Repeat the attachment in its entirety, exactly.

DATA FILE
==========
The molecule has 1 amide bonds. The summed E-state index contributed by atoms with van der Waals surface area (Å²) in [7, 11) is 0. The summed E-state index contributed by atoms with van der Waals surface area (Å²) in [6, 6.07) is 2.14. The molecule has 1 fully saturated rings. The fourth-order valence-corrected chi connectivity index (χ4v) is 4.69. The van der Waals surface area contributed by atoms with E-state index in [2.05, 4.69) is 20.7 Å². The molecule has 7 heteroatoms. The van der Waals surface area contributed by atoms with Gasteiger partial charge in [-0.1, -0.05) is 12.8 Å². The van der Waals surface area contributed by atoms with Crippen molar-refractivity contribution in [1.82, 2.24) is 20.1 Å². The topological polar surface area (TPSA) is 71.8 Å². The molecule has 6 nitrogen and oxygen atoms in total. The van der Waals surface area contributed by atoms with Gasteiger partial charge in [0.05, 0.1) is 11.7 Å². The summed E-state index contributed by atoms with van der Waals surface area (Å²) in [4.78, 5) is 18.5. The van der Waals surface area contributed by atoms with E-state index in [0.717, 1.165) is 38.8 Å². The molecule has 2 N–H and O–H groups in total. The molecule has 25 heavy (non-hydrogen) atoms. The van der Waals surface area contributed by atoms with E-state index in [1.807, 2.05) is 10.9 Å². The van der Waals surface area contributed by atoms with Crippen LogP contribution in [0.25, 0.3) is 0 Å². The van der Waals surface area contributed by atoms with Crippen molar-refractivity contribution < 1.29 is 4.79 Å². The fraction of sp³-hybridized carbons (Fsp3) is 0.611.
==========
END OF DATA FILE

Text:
The molecule has 1 amide bonds. The summed E-state index contributed by atoms with van der Waals surface area (Å²) in [7, 11) is 0. The summed E-state index contributed by atoms with van der Waals surface area (Å²) in [6, 6.07) is 2.14. The molecule has 1 fully saturated rings. The fourth-order valence-corrected chi connectivity index (χ4v) is 4.69. The van der Waals surface area contributed by atoms with E-state index in [2.05, 4.69) is 20.7 Å². The molecule has 7 heteroatoms. The van der Waals surface area contributed by atoms with Gasteiger partial charge in [-0.1, -0.05) is 12.8 Å². The van der Waals surface area contributed by atoms with Crippen molar-refractivity contribution in [1.82, 2.24) is 20.1 Å². The topological polar surface area (TPSA) is 71.8 Å². The molecule has 6 nitrogen and oxygen atoms in total. The van der Waals surface area contributed by atoms with Gasteiger partial charge in [0.05, 0.1) is 11.7 Å². The summed E-state index contributed by atoms with van der Waals surface area (Å²) in [4.78, 5) is 18.5. The van der Waals surface area contributed by atoms with E-state index in [0.717, 1.165) is 38.8 Å². The molecule has 2 N–H and O–H groups in total. The molecule has 25 heavy (non-hydrogen) atoms. The van der Waals surface area contributed by atoms with E-state index in [1.807, 2.05) is 10.9 Å². The van der Waals surface area contributed by atoms with Crippen LogP contribution in [0.25, 0.3) is 0 Å². The van der Waals surface area contributed by atoms with Crippen molar-refractivity contribution < 1.29 is 4.79 Å². The fraction of sp³-hybridized carbons (Fsp3) is 0.611.